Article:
Frequently you hear rabid raves and rhapsodies written about the unequaled splendours of La Serenissima yet you rarely get wind of the very, very few who cry a simpering rebuttal. That's because like with any reigning debutante of the season, most of the swooning devotees caught under the mesmerizing spell of Venice are frequently in possession of a handsome fortune themselves.

The poor don't last long in Venice. 
For the poor and hungry would find themselves quite sadly dispossessed on these shores. Not for nothing is Venice dubbed the rich man's playground. With the ever-increasing rents on the pitifully small acreage of sandbanks and shoals, is it any wonder that everything here costs a pretty penny?

Or at least several pennies more in comparison with dry land.

Not very friendly for the budget travelers for sure.

Even when it comes to a place to rest. Setting aside the obviously sky-high prices for the minuscule bedsits, there are also the canteens and the cafes that not only charge exorbitantly for their food and drinks but also impose a heavy levy on dining in. Perhaps one of the few places in the world that extorts an excessive price for service and a seat, again several pennies more than the usual.

Which explains why most locals would be found standing around the streets with takeaway snacks in hand.

Something that evidently frustrates our somnolent Charming Calvin who immediately loathed the entire archipelago at length. Fortunately for his rapidly depleting humour, we came to realize the Chinese restaurants charge the same flat rates regardless of table service - bless the ever-ubiquitous Chinese! Mollified by the familiar fried rice on offer, he started thinking the place quite tolerable in fact.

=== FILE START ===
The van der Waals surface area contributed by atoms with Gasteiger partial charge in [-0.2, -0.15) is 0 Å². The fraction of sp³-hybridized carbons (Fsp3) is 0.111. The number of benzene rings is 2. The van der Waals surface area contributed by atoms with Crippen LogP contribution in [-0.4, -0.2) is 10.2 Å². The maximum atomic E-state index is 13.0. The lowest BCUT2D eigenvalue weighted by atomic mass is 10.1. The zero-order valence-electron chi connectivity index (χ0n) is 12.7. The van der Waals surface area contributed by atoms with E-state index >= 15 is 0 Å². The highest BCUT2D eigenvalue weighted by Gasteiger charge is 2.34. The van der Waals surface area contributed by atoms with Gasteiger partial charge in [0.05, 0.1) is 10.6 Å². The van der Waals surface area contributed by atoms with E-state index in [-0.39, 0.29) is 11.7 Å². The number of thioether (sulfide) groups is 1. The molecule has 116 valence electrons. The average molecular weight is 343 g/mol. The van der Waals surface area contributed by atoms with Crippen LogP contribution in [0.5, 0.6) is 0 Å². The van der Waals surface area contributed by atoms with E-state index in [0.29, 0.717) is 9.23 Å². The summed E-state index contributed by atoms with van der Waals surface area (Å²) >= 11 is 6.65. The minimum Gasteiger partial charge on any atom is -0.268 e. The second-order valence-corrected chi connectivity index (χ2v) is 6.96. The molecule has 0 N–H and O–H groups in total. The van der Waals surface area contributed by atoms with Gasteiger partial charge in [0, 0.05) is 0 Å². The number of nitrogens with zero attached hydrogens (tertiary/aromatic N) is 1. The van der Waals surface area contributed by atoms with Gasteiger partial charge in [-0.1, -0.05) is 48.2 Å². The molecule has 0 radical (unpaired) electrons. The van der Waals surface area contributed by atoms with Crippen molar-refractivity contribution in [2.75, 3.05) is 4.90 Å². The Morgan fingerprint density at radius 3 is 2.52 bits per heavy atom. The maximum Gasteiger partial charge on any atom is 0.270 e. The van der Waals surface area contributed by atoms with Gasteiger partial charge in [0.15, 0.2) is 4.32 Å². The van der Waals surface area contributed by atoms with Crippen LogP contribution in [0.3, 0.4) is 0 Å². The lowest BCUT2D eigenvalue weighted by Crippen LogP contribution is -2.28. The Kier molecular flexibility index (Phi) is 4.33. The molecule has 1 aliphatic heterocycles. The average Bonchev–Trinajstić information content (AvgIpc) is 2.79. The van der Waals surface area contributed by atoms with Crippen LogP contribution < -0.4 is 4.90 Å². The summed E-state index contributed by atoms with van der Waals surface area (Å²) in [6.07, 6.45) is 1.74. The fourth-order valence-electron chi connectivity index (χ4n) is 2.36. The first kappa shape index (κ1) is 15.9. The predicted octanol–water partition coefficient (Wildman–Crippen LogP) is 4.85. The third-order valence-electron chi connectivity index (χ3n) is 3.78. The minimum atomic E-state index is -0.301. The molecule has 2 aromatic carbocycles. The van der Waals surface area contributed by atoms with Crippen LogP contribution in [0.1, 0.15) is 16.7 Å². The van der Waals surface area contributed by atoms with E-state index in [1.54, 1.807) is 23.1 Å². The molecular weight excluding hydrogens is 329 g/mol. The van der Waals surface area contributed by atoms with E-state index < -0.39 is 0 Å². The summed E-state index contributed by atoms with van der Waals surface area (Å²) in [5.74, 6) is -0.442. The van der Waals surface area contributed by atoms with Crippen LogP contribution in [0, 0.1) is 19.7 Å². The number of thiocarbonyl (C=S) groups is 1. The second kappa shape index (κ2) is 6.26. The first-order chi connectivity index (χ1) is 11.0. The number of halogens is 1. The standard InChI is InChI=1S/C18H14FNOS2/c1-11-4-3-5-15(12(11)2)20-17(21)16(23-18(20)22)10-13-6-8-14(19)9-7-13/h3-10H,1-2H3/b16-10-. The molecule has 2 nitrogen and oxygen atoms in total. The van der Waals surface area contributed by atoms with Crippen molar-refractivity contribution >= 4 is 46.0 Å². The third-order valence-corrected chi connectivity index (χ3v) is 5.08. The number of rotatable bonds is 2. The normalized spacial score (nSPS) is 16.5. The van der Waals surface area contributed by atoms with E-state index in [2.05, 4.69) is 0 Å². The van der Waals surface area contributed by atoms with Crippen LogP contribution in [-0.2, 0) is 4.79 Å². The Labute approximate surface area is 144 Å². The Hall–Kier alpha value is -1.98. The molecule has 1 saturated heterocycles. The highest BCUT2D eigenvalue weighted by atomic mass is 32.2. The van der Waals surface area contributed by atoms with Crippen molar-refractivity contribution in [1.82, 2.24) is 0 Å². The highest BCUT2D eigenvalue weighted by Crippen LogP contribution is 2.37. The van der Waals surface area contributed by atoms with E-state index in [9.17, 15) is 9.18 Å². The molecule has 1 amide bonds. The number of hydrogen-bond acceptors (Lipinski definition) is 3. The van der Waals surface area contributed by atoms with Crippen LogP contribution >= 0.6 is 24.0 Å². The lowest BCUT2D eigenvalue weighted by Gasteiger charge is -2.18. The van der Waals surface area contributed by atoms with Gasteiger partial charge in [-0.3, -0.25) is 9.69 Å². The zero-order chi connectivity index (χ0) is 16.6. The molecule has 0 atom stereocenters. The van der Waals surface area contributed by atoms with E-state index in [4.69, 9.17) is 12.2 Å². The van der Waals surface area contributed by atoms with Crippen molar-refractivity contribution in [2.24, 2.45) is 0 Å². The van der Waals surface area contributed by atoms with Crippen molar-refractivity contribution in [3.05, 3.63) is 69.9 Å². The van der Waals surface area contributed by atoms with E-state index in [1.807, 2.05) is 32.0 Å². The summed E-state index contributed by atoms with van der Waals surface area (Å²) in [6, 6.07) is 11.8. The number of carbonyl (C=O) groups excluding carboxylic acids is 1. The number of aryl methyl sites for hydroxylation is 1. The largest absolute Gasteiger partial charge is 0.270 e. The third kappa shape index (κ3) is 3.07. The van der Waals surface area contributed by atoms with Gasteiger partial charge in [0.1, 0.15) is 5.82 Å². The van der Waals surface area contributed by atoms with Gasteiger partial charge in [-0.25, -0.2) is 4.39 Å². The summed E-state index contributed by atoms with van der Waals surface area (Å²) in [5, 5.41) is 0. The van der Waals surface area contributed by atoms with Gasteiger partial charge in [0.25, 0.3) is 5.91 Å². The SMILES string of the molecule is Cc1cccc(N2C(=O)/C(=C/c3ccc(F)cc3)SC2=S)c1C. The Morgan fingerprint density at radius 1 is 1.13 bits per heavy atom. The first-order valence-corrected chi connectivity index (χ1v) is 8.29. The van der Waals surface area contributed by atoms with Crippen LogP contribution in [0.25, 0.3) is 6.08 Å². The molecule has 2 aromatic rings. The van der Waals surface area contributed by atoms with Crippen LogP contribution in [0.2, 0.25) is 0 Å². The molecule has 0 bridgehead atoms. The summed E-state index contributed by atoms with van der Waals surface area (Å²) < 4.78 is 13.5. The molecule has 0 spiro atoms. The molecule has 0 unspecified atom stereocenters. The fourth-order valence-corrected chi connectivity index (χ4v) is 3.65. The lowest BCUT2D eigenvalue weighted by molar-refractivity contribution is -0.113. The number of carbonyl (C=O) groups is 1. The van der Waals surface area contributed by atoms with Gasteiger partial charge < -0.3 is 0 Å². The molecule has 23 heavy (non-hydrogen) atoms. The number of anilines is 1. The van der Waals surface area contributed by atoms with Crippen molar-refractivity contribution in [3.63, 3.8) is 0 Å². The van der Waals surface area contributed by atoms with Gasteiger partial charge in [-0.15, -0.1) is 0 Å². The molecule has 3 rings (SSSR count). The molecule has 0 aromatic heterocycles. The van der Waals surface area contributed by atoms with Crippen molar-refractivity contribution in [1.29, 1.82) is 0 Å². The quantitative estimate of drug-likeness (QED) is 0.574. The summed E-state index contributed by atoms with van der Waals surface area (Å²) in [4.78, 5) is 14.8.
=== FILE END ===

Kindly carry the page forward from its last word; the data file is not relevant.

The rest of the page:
Until several hours later when we found something that made him cast up his hands in horror - as needless to say the public toilets cost a bomb as well.

Tuesday, November 08, 2016

Life in Venice

It's evident the moment you step out of the rather spartan Santa Lucia train station that there's nowhere else in the world quite like Venice. Water, water everywhere indeed. Immediately there's a sudden awareness regarding the startling lack of paved streets around; even more so the improbably paucity of any vehicles with wheels.

Well apart from the wheeled luggage bags attached to the the thousands of dumbfounded tourists streaming out from the main terminus to the breathtaking wonders of La Serenissima.

Another thing that struck me were the multiple signages around the train station. Rather than the usual automobile signs for taxis and buses, over here in Venice the large signboards had little ship logos to signify the traghetti and the vaporetti. Certainly a different world from what we're all used to as we lugged our cumbersome suitcases onto the bobbing landing platforms to catch the public transport on the waterways - the ubiquitous vaporetto which is basically a waterbus.

Of course there's always the world-famous gondolas available for a ride but that costs almost its weight in gold. 

Unlike our usual Italian medieval towns with narrow alleys that nevertheless have to be sufficiently wide enough to make room for the odd horse and wagon, Venice obviously needs have no qualms to accommodate such common roadway frivolities. Hence the disquietingly cramped quarters at every turn - some corridors just wide enough to fit our shoulders with barely enough for our baggage - as we made our way through the bewildering labyrinth of passageways with the limited directions available to our secluded hotel.